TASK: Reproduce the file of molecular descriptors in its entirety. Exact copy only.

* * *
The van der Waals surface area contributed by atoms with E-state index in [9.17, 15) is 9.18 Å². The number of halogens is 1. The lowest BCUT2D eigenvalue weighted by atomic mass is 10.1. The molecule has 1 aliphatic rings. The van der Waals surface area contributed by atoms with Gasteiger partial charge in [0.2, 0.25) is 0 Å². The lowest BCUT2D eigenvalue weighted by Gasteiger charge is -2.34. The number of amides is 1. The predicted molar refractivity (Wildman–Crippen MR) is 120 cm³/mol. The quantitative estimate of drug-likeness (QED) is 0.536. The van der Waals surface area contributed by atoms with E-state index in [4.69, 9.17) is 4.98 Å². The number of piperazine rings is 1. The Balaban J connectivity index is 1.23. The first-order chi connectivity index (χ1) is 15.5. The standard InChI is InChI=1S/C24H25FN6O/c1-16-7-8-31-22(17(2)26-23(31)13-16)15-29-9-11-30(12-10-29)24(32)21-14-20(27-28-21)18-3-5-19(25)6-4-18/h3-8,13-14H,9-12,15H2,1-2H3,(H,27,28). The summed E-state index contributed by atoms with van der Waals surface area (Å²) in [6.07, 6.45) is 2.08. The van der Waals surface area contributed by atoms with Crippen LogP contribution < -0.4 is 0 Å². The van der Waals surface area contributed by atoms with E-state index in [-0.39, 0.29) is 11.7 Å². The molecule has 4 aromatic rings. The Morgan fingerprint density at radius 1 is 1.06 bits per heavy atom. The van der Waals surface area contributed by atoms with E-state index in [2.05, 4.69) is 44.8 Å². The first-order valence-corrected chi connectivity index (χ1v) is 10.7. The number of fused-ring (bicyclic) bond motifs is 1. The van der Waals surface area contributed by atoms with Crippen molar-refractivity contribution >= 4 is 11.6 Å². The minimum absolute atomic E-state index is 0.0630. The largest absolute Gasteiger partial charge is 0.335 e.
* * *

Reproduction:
The van der Waals surface area contributed by atoms with E-state index in [9.17, 15) is 9.18 Å². The number of halogens is 1. The lowest BCUT2D eigenvalue weighted by atomic mass is 10.1. The molecule has 1 aliphatic rings. The van der Waals surface area contributed by atoms with Gasteiger partial charge in [0.2, 0.25) is 0 Å². The lowest BCUT2D eigenvalue weighted by Gasteiger charge is -2.34. The number of amides is 1. The predicted molar refractivity (Wildman–Crippen MR) is 120 cm³/mol. The quantitative estimate of drug-likeness (QED) is 0.536. The van der Waals surface area contributed by atoms with E-state index in [4.69, 9.17) is 4.98 Å². The number of piperazine rings is 1. The Balaban J connectivity index is 1.23. The first-order chi connectivity index (χ1) is 15.5. The standard InChI is InChI=1S/C24H25FN6O/c1-16-7-8-31-22(17(2)26-23(31)13-16)15-29-9-11-30(12-10-29)24(32)21-14-20(27-28-21)18-3-5-19(25)6-4-18/h3-8,13-14H,9-12,15H2,1-2H3,(H,27,28). The summed E-state index contributed by atoms with van der Waals surface area (Å²) in [6.07, 6.45) is 2.08. The van der Waals surface area contributed by atoms with Crippen LogP contribution < -0.4 is 0 Å². The van der Waals surface area contributed by atoms with E-state index in [-0.39, 0.29) is 11.7 Å². The molecule has 4 aromatic rings. The Morgan fingerprint density at radius 1 is 1.06 bits per heavy atom. The van der Waals surface area contributed by atoms with E-state index in [2.05, 4.69) is 44.8 Å². The first-order valence-corrected chi connectivity index (χ1v) is 10.7. The number of fused-ring (bicyclic) bond motifs is 1. The van der Waals surface area contributed by atoms with Crippen molar-refractivity contribution >= 4 is 11.6 Å². The minimum absolute atomic E-state index is 0.0630. The largest absolute Gasteiger partial charge is 0.335 e.